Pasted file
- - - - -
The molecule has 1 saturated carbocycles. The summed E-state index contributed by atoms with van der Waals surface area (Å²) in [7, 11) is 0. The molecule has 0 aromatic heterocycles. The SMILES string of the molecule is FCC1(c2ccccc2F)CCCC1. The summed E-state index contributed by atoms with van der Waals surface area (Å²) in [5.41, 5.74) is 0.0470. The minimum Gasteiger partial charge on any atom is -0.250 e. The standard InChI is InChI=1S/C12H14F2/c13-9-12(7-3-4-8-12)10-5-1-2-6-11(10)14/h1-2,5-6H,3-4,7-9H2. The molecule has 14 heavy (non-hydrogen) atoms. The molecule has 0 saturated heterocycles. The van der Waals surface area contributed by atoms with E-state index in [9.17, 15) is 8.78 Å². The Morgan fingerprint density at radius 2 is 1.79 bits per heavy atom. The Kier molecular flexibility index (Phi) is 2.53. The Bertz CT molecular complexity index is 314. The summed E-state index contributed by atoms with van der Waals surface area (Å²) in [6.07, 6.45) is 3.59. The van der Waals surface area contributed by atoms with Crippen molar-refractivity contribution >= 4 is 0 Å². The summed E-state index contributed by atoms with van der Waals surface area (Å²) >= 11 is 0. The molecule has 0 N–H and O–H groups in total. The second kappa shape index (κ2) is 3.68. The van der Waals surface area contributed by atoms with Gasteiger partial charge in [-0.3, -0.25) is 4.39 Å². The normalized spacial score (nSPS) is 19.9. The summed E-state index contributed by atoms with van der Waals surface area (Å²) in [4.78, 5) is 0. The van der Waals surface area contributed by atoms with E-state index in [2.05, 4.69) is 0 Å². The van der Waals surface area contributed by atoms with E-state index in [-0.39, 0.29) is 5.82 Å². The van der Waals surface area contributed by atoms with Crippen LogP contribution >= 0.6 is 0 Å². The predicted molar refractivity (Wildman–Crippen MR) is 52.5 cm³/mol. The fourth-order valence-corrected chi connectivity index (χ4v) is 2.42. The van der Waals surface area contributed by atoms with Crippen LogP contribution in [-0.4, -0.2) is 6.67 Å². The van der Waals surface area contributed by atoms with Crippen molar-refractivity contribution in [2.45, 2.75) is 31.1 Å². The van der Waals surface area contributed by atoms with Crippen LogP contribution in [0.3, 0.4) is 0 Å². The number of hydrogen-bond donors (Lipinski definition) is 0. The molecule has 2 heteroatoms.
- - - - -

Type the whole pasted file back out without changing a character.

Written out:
The molecule has 1 saturated carbocycles. The summed E-state index contributed by atoms with van der Waals surface area (Å²) in [7, 11) is 0. The molecule has 0 aromatic heterocycles. The SMILES string of the molecule is FCC1(c2ccccc2F)CCCC1. The summed E-state index contributed by atoms with van der Waals surface area (Å²) in [5.41, 5.74) is 0.0470. The minimum Gasteiger partial charge on any atom is -0.250 e. The standard InChI is InChI=1S/C12H14F2/c13-9-12(7-3-4-8-12)10-5-1-2-6-11(10)14/h1-2,5-6H,3-4,7-9H2. The molecule has 14 heavy (non-hydrogen) atoms. The molecule has 0 saturated heterocycles. The van der Waals surface area contributed by atoms with E-state index in [9.17, 15) is 8.78 Å². The Morgan fingerprint density at radius 2 is 1.79 bits per heavy atom. The Kier molecular flexibility index (Phi) is 2.53. The Bertz CT molecular complexity index is 314. The summed E-state index contributed by atoms with van der Waals surface area (Å²) in [6.07, 6.45) is 3.59. The van der Waals surface area contributed by atoms with Crippen molar-refractivity contribution >= 4 is 0 Å². The summed E-state index contributed by atoms with van der Waals surface area (Å²) >= 11 is 0. The molecule has 0 N–H and O–H groups in total. The second kappa shape index (κ2) is 3.68. The van der Waals surface area contributed by atoms with Gasteiger partial charge in [-0.3, -0.25) is 4.39 Å². The normalized spacial score (nSPS) is 19.9. The summed E-state index contributed by atoms with van der Waals surface area (Å²) in [4.78, 5) is 0. The van der Waals surface area contributed by atoms with E-state index in [2.05, 4.69) is 0 Å². The van der Waals surface area contributed by atoms with E-state index in [-0.39, 0.29) is 5.82 Å². The van der Waals surface area contributed by atoms with Crippen LogP contribution >= 0.6 is 0 Å². The predicted molar refractivity (Wildman–Crippen MR) is 52.5 cm³/mol. The fourth-order valence-corrected chi connectivity index (χ4v) is 2.42. The van der Waals surface area contributed by atoms with Crippen LogP contribution in [-0.4, -0.2) is 6.67 Å². The van der Waals surface area contributed by atoms with Crippen molar-refractivity contribution in [2.45, 2.75) is 31.1 Å². The van der Waals surface area contributed by atoms with Crippen LogP contribution in [0.3, 0.4) is 0 Å². The number of hydrogen-bond donors (Lipinski definition) is 0. The molecule has 2 heteroatoms.